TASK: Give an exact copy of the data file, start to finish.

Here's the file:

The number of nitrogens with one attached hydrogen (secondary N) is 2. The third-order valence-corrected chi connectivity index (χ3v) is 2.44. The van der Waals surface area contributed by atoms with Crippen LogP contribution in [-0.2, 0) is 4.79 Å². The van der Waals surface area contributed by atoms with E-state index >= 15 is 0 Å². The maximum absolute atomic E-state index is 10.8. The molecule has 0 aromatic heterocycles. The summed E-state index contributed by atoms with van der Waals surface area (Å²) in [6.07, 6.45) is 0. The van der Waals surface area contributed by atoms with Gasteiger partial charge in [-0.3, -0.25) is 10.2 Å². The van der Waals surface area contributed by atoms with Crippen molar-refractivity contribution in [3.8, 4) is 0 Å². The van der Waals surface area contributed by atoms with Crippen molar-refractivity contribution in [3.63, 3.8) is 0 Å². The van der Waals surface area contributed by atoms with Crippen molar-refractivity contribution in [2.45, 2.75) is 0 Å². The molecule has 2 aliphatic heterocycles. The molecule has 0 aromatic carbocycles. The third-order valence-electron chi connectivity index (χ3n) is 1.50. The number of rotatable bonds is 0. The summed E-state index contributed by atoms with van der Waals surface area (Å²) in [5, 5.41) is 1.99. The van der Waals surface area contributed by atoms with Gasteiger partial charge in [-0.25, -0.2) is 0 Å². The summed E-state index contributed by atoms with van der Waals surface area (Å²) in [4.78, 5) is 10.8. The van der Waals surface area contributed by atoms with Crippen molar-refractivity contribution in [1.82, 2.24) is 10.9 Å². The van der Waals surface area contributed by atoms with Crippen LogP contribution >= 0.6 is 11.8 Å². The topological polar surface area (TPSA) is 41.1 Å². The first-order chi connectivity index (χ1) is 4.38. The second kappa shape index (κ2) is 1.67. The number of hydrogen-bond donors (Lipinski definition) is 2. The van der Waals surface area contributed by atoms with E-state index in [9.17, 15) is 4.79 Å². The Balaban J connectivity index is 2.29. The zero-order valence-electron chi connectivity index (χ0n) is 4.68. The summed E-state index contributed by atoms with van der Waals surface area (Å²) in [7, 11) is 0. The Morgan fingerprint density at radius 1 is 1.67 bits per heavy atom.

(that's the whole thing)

The number of nitrogens with one attached hydrogen (secondary N) is 2. The third-order valence-corrected chi connectivity index (χ3v) is 2.44. The van der Waals surface area contributed by atoms with Crippen LogP contribution in [-0.2, 0) is 4.79 Å². The van der Waals surface area contributed by atoms with E-state index >= 15 is 0 Å². The maximum absolute atomic E-state index is 10.8. The molecule has 0 aromatic heterocycles. The summed E-state index contributed by atoms with van der Waals surface area (Å²) in [6.07, 6.45) is 0. The van der Waals surface area contributed by atoms with Gasteiger partial charge in [-0.3, -0.25) is 10.2 Å². The van der Waals surface area contributed by atoms with Crippen molar-refractivity contribution in [3.8, 4) is 0 Å². The van der Waals surface area contributed by atoms with Crippen molar-refractivity contribution in [3.63, 3.8) is 0 Å². The van der Waals surface area contributed by atoms with Crippen molar-refractivity contribution in [2.45, 2.75) is 0 Å². The molecule has 2 aliphatic heterocycles. The molecule has 0 aromatic carbocycles. The third-order valence-electron chi connectivity index (χ3n) is 1.50. The number of rotatable bonds is 0. The summed E-state index contributed by atoms with van der Waals surface area (Å²) in [5, 5.41) is 1.99. The van der Waals surface area contributed by atoms with Gasteiger partial charge in [-0.25, -0.2) is 0 Å². The summed E-state index contributed by atoms with van der Waals surface area (Å²) in [4.78, 5) is 10.8. The van der Waals surface area contributed by atoms with Crippen molar-refractivity contribution in [1.82, 2.24) is 10.9 Å². The van der Waals surface area contributed by atoms with Crippen LogP contribution >= 0.6 is 11.8 Å². The topological polar surface area (TPSA) is 41.1 Å². The first-order chi connectivity index (χ1) is 4.38. The second kappa shape index (κ2) is 1.67. The number of hydrogen-bond donors (Lipinski definition) is 2. The van der Waals surface area contributed by atoms with E-state index in [9.17, 15) is 4.79 Å². The Balaban J connectivity index is 2.29. The zero-order valence-electron chi connectivity index (χ0n) is 4.68. The summed E-state index contributed by atoms with van der Waals surface area (Å²) in [7, 11) is 0. The Morgan fingerprint density at radius 1 is 1.67 bits per heavy atom.